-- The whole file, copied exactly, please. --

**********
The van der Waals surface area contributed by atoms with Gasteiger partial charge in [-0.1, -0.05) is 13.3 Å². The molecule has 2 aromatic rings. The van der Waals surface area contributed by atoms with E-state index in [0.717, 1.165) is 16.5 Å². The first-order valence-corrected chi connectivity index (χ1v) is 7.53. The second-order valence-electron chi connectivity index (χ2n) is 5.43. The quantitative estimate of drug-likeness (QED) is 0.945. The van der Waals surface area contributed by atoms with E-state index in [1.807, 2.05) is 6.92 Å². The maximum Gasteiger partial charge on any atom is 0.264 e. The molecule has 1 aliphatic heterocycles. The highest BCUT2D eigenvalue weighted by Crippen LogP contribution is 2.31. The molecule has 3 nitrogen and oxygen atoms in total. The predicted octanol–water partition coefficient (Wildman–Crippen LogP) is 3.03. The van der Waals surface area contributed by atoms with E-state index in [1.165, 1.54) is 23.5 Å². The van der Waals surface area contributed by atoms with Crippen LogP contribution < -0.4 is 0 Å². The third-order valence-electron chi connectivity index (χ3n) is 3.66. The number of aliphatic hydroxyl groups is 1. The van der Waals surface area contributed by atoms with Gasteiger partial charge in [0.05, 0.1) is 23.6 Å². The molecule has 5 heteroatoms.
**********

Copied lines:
The van der Waals surface area contributed by atoms with Gasteiger partial charge in [-0.1, -0.05) is 13.3 Å². The molecule has 2 aromatic rings. The van der Waals surface area contributed by atoms with E-state index in [0.717, 1.165) is 16.5 Å². The first-order valence-corrected chi connectivity index (χ1v) is 7.53. The second-order valence-electron chi connectivity index (χ2n) is 5.43. The quantitative estimate of drug-likeness (QED) is 0.945. The van der Waals surface area contributed by atoms with E-state index in [1.807, 2.05) is 6.92 Å². The maximum Gasteiger partial charge on any atom is 0.264 e. The molecule has 1 aliphatic heterocycles. The highest BCUT2D eigenvalue weighted by Crippen LogP contribution is 2.31. The molecule has 3 nitrogen and oxygen atoms in total. The predicted octanol–water partition coefficient (Wildman–Crippen LogP) is 3.03. The van der Waals surface area contributed by atoms with E-state index in [1.165, 1.54) is 23.5 Å². The van der Waals surface area contributed by atoms with Crippen LogP contribution < -0.4 is 0 Å². The third-order valence-electron chi connectivity index (χ3n) is 3.66. The number of aliphatic hydroxyl groups is 1. The van der Waals surface area contributed by atoms with Gasteiger partial charge in [0.05, 0.1) is 23.6 Å². The molecule has 5 heteroatoms.